All Commentary
Tuesday, September 1, 1992

Give War a Chance: Eyewitness Accounts of Mankind’s Struggle Against Tyranny, Injustice and Alcohol-Free Beer


Give War a Chance is, baldly, “about evil-evil ends, evil means, evil effects and causes.” Ordinarily, evil is so commonplace that on its face P. J. O’Rourke admits it’s no big deal to play it up. After all, every day the front page of most any newspaper reports evil, evil, evil. Evil sells newspapers. It also sells novels, movies, magazines, and television shows. We are all Adam and Eve—fascinated, if not beguiled and seduced, by the serpent in a thousand guises, tendering forbidden fruit.

But in re-reading this collection of previously published articles, what surprises political satirist O’Rourke is his own discovery of how much rampant evil is authored or abetted by one group: those ubiquitous starry-eyed people—the progressives, closet collectivists, bleeding hearts, mushy moral relativists everywhere, i.e., the liberals.

In O’Rourke’s words, liberals “. . . are people I had been accustomed to thinking of as daffy, not villainous. Getting their toes caught in sandal straps, bumping their heads on wind chimes—how much trouble could they cause, even in a full-blown cultural-diversity frenzy? (I mean if Europeans didn’t discover North America, how’d we all get here?)”

P. J. O’Rourke then goes on to charge that every iniquity reported in his book—and by my random count there’s an average of eight iniquities per page or more than 2,000 in the book—is traceable to bad thinking or bad government, to intellectualism unhinged—to modern liberalism.

Liberals, he points out, are the gang of brain-washers in the media, pulpits, classrooms, courtrooms, legislatures, and elsewhere, those bad boys and naughty girls in our midst who are busily making trouble by doing good for everybody including, ironically, themselves. They frequently make trouble by doing good under the rubric of “freedom” or “democracy,” by which they secretly mean bullying, arm-twisting, state coercion. And they do so ever so angel-like, so sanctimoniously (sanctimoniousness is half their creed), that they get away with murder.

To quote the author: “Liberals want the freedom to put anything into their mouths, to say bad words and to expose their private parts in art museums. That liberals aren’t enamored of real freedom may have something to do with responsibility—that cumbersome backpack which all free men have to lug on life’s aerobic nature hike. The second item in the liberal creed, after self-righteousness, is unaccountability. Liberals have invented whole college majors—psychology, sociology, women’s studies—to prove that nothing is anybody’s fault.”

Liberals, further holds the author, have an infantile view of the world. He writes: “At the core of liberalism is the spoiled child—miserable, as all spoiled children are, unsatisfied, demanding, ill-disciplined, despotic and useless. Liberalism is a philosophy of sniveling brats.”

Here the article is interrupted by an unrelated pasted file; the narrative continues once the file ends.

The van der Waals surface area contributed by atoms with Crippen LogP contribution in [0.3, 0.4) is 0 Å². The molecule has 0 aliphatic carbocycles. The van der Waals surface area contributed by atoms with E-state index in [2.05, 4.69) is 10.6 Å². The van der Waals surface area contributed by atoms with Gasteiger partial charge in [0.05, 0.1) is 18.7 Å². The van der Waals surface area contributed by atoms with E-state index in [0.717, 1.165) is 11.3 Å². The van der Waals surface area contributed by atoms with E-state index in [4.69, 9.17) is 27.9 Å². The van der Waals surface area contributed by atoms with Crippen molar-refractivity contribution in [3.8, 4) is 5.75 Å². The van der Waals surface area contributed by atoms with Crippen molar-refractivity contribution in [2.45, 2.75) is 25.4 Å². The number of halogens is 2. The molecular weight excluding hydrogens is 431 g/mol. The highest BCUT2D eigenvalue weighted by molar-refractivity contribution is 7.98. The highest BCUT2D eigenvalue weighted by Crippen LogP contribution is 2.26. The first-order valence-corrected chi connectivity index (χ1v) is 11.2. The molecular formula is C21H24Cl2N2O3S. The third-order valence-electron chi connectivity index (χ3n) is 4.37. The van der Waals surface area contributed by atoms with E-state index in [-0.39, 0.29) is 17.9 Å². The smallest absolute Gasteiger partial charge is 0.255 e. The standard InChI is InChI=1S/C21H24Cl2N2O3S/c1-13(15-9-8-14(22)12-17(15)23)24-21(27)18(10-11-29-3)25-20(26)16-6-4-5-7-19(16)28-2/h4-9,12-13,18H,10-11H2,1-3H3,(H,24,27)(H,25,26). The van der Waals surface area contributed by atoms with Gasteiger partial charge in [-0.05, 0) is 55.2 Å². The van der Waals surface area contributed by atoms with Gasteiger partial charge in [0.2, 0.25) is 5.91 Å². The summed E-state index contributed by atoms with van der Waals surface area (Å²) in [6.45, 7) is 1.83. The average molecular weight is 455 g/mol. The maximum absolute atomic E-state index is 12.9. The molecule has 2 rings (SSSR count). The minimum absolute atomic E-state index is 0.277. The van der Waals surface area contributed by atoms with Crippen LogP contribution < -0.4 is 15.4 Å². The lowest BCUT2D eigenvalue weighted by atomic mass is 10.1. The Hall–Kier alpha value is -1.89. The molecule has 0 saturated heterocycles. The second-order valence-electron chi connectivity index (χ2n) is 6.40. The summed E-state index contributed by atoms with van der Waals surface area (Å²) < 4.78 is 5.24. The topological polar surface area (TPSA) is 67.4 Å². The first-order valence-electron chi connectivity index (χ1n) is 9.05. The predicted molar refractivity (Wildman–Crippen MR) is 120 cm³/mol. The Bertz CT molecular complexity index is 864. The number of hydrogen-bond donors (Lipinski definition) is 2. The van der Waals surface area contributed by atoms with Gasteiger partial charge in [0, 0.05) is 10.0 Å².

Yes, P. J. O′Rourke is himself sometimes nasty, raunchy, and given to four-letter words, but at least he’s no hypocrite, no two-faced Janus. He’s simply without pretension, without dissembling. At times he gets emotional at the tumbling-down of the Berlin Wall or at the liberation of Kuwait City. But he is funny. He’s out to save neither the world nor fools from their own foolishness. He’s calling a spade a spade, skewering liberals on their own hook, and having a lot of fun doing it.

Take his treatment of President Jimmy Carter and his wife Rosalynn. (He also treats, among others, Dr. Ruth, Lee Iacocca, and the Kennedys). Not long ago the Carters wrote a book, Everything to Gain, a book of incredible blandness and do-gooding naivete, a book nonetheless glorified in The New York Times Book Review as an “autobiography that is part confession, part pep talk and part handbook for activism . . . an inspiring account of the creation of a meaningful life.”

Meaningful? I wonder. P J. O’Rourke reports this guileless Rosalynn quotation in Everything to Gain that gives the reader a double take: “I have worked with the problems of the mentally afflicted for years, ever since I first became aware of the needs while campaigning for Jimmy for Governor.”

Or this one:

“When I was young and in high school, during World War II, I thought Hirohito was the cruelest man in the world next to Hitler. I blamed the whole Pacific conflict on him. Years later . . . we went to Tokyo and called on a sweet little elderly man, who raised flowers in his hothouse at the palace . . . . This was Emperor Hirohito—as far removed from my conception of him as he possibly could be.”

So the Carters ramble on in what P. J. O’Rourke tags “puerile and ignorant prose,” into which he occasionally interjects his two cents.

Can P. J. O’Rourke be victimizing the Carters, liberals par excellence? He points out that liberals are fond of victims and seek them everywhere. Victimology is their raison d’être. Minorities are their happy hunting ground. (Women, in the majority, are somehow declared to be a minority. Neat trick.) And the more victimized the better—the best victims being too ignorant, rattled, or addled to challenge their liberal benefactors, who proceed to victimize their victims further (not unlike that hit-and-run driver who sees his victim stagger to his feet and backs up to hit hun again). 

Dr. Peterson, an adjunct scholar at the Heritage Foundation and the Ludwig von Mises Institute, is the Lundy Professor of Business Philosophy at Campbell University, Buies Creek, North Carolina.


  • William H. Peterson (1921-2012) was an economist, businessman and author who wrote extensively on Austrian Economics. He completed his PhD at New York University in 1952 under the supervision of Ludwig von Mises.